If the serendipitous nature of alphabetical order has ever struck you as one of life's inexpensive pleasures, then the Eagle morgue is for you. Why should nudity and nugatory nestle so close to one another on the dictionary page? And there among the s's sedition and seduction rub shoulders, one misdemeanor inciting its neighbor to worse and worse behavior.
A file drawer full of photographs is much like a dictionary page in producing strange bedfellows. Leslie mentioned in her last post that we have been undertaking an inventory of some of our photograph collections. That is true. The Eagle morgue contained many thousands of photographs of Brooklyn people and places that are our stock in trade. We keep these near us, readily available in case of need, and have digitized 18,000 of them thanks to a grant from New York State via the LSTA some years ago. Many people who use our services know of these Brooklyn-related photographs. They are quite frequently used and they needed a good checking over.
Less well known are the remaining 200,000 or so photographs that are most likely not of Brooklyn subjects, stored in a newly renovated basement area of the library. These non-Brooklyn photographs are currently the subject of an ongoing re-foldering project that is allowing us slowly to create a list of subject headings. The project has been advancing through the alphabet for a couple of years and we are now somewhere in the Ls, which puts us about half way through. (This list will soon be available in PDF form via our web page.) In the meantime, I had occasion to descend to the morgue this morning in search of material for a research request. As so often happens, I did not find what I was looking for but instead found something much better.
Opening the drawer marked "Sondegaard, Gale, Actress--Stiskin, Henry, Disabled Veteran" I noticed a folder that was the wrong color. Good--Sports--Basketball, misfiled, will now go back to its proper home upstairs. Anyone who has been to the morgue will know that it requires a will of steel or an extremely pressing task upstairs to open a drawer and leave it immediately without spending at least a minute browsing. Today, I must confess, the weak will that some would say has been my downfall in life, drew me deep into the dusty files with the cryptic headings. "Stampler Sheila--Miss Christmas Seals of 1953." What could that be?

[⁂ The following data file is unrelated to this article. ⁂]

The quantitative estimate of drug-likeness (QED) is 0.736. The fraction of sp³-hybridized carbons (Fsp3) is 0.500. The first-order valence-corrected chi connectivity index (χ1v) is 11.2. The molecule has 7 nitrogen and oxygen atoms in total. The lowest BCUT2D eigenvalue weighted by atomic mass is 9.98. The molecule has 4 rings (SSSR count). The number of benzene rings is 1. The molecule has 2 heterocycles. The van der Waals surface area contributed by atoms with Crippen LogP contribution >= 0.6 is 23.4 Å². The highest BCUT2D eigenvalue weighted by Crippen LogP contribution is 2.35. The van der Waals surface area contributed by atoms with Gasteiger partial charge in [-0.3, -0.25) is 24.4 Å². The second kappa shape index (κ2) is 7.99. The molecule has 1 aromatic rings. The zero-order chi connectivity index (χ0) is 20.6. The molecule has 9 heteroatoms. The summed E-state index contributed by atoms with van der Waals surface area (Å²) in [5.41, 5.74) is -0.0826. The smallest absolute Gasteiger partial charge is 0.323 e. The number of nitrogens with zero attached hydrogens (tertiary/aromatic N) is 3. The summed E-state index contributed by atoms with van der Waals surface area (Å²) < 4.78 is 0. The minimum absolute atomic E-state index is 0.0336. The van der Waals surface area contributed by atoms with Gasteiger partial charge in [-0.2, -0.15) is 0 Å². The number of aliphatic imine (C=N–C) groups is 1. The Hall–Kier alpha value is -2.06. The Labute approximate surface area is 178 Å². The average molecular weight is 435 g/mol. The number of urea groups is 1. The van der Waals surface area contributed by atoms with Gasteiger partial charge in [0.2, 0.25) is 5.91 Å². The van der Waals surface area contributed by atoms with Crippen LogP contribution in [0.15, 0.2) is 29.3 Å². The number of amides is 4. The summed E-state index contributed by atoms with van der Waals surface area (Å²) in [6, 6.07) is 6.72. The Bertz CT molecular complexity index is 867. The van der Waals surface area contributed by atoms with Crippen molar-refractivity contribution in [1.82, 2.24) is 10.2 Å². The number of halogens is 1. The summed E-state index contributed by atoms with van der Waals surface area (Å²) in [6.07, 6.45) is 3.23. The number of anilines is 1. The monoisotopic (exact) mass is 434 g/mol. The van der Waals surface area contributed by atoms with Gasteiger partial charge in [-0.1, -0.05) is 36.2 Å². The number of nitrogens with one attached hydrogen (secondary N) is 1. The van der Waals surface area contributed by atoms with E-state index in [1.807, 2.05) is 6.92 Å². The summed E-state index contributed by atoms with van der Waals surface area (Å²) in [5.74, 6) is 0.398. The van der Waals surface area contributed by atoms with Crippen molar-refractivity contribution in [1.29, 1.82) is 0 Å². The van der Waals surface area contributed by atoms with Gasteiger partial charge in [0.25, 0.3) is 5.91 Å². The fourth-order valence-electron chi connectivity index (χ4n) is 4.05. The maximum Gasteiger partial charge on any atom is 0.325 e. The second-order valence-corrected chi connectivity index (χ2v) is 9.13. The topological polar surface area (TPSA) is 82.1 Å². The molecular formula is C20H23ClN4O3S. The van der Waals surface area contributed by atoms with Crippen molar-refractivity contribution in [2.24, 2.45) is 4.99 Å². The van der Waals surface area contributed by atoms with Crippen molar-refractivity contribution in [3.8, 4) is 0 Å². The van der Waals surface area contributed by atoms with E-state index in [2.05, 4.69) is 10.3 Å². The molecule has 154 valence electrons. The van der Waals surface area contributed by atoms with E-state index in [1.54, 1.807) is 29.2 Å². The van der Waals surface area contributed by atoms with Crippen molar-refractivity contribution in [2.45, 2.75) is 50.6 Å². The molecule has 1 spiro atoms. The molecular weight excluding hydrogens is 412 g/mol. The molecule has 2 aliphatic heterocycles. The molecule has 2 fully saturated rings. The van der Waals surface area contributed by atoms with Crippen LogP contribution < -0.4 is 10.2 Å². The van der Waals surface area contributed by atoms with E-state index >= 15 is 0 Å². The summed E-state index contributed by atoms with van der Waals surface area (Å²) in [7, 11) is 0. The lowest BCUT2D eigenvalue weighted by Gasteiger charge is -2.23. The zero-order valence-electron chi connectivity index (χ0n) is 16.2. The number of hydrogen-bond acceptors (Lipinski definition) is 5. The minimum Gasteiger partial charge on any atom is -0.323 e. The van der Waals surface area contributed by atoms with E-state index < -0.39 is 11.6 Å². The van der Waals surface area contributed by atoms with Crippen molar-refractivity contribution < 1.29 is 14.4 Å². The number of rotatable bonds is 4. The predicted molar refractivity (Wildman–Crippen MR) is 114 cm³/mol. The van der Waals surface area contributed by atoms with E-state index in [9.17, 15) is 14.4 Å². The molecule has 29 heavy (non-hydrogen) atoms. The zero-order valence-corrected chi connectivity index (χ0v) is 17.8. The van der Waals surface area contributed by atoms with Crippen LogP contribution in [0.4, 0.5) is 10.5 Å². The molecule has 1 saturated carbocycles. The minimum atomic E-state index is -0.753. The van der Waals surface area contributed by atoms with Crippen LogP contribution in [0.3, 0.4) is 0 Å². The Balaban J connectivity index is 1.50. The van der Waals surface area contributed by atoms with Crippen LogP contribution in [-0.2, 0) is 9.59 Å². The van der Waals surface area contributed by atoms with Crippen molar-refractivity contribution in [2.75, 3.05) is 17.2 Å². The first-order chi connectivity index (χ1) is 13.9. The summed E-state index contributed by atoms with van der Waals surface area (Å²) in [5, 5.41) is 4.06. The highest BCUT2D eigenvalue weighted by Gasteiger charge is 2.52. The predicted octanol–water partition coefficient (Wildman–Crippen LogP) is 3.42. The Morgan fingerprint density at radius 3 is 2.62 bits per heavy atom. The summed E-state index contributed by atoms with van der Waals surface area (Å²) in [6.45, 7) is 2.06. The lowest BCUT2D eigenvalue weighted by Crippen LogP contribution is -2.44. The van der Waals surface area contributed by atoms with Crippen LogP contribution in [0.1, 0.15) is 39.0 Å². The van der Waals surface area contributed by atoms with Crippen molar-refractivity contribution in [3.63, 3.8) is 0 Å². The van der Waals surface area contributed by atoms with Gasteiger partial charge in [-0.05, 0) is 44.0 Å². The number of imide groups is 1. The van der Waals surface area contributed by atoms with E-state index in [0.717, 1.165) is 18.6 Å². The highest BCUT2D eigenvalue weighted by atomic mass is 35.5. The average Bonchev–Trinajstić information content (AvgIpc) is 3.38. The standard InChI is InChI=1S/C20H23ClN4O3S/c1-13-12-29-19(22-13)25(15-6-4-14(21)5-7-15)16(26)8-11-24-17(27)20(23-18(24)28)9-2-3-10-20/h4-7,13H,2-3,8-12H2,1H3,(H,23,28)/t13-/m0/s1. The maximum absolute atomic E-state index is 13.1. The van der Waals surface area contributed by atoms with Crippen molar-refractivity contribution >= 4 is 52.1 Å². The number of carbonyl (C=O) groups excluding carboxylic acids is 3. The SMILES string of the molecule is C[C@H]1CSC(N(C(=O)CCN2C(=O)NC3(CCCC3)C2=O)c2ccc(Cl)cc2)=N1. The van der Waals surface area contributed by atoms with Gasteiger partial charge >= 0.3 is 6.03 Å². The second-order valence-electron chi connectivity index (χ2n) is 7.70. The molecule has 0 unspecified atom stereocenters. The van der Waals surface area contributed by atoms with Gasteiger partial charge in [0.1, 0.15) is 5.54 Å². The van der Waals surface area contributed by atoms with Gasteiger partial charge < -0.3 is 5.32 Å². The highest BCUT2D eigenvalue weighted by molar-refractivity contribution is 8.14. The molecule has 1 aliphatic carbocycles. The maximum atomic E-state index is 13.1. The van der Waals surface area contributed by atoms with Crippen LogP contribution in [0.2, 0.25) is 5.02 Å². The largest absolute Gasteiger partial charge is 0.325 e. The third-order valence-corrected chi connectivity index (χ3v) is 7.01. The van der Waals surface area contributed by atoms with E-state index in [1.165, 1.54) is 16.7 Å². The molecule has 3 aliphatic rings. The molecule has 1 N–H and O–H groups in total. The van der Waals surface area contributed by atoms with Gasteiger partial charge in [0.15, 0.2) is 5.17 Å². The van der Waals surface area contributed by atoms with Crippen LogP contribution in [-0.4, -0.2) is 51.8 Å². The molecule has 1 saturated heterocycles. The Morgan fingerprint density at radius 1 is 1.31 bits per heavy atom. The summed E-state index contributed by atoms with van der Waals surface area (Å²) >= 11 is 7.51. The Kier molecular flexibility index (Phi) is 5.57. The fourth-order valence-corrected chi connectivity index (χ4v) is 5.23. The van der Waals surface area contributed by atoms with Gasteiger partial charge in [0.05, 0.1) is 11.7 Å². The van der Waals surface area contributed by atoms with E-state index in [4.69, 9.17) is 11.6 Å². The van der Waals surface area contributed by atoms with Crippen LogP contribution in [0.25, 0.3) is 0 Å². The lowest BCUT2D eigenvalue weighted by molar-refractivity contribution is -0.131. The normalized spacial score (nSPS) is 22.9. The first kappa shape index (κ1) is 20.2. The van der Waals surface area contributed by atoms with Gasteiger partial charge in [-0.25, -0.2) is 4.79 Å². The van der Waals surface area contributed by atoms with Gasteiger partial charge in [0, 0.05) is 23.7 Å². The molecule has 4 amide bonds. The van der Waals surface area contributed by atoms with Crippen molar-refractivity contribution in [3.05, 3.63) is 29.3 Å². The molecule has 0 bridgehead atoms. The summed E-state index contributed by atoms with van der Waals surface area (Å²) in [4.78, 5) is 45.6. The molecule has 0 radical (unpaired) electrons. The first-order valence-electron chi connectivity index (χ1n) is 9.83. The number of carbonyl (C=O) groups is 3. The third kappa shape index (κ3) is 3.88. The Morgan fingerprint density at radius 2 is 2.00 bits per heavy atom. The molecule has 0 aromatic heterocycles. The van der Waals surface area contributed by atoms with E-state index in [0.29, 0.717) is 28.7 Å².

I opened the file and there among the pictures of the Flatbush-born Ms Stampler being crowned Queen of the Brooklyn Tuberculosis and Health Association, was a familiar face.
Evidently Ms Stampler (left) took a summer position in the Falmouth MA playhouse, where Marlon Brando was starring in "Arms and the Man." This photograph appeared in the Eagle on July 28th, 1953.
After a find like that, who could resist browsing a little further? Not long after Stampler came "Steinmetz, Charles P., Electrical Wizard." Naturally I had to see what an Electrical Wizard might look like.
Steinmetz (right) was the distinguished consulting engineer of the General Electric Company, while Albert Einstein standing to his left was, according to the Eagle, "famous as the proponent of Einstein's Theory of Relativity." I couldn't have said it any better. Another photograph shows Steinmetz in the company of William Marconi, wireless inventor, while a third bears on the verso this pencilled note: "Charles Steinmetz. I think this man is dead. Look it up in the morgue."
We are less than half way through the drawer but a blog post cannot ramble on forever, so let us skip quickly from Steinmetz to Stern, a different kind of wizard.
The occasion of this pleasantly unbuttoned photograph of violinist Isaac Stern was a 1953 performance of the Brahms "Double" Concerto with cellist Gregor Piatigorsky and the Stadium Symphony Orchestra under Thomas Schippers, at City College's Lewisohn Stadium. Five years earlier Stern had appeared in recital at the Brooklyn Academy of Music (BAM). In fact the Eagle seems to have been fond of this artist, gathering no less than twelve publicity photographs.
Famous people are all well and good, but they were not the bread and butter of the Brooklyn Daily Eagle. The Eagle took bread, and butter, and other foodstuffs very seriously. "Elsa Steinberger, Eagle Food Editor," popped out at me as I was about to close the drawer. I couldn't resist. I learned that Steinberger became chairman of the food and nutrition service committee of the Brooklyn Red Cross in 1949. Before becoming a food writer she had worked for the Brooklyn Union Gas Company as home economist.
On September 30 1948 she was honored by the American Meat Institute for "best news writing on food in cities over 500,000 population." That must have been a real feather in her cap.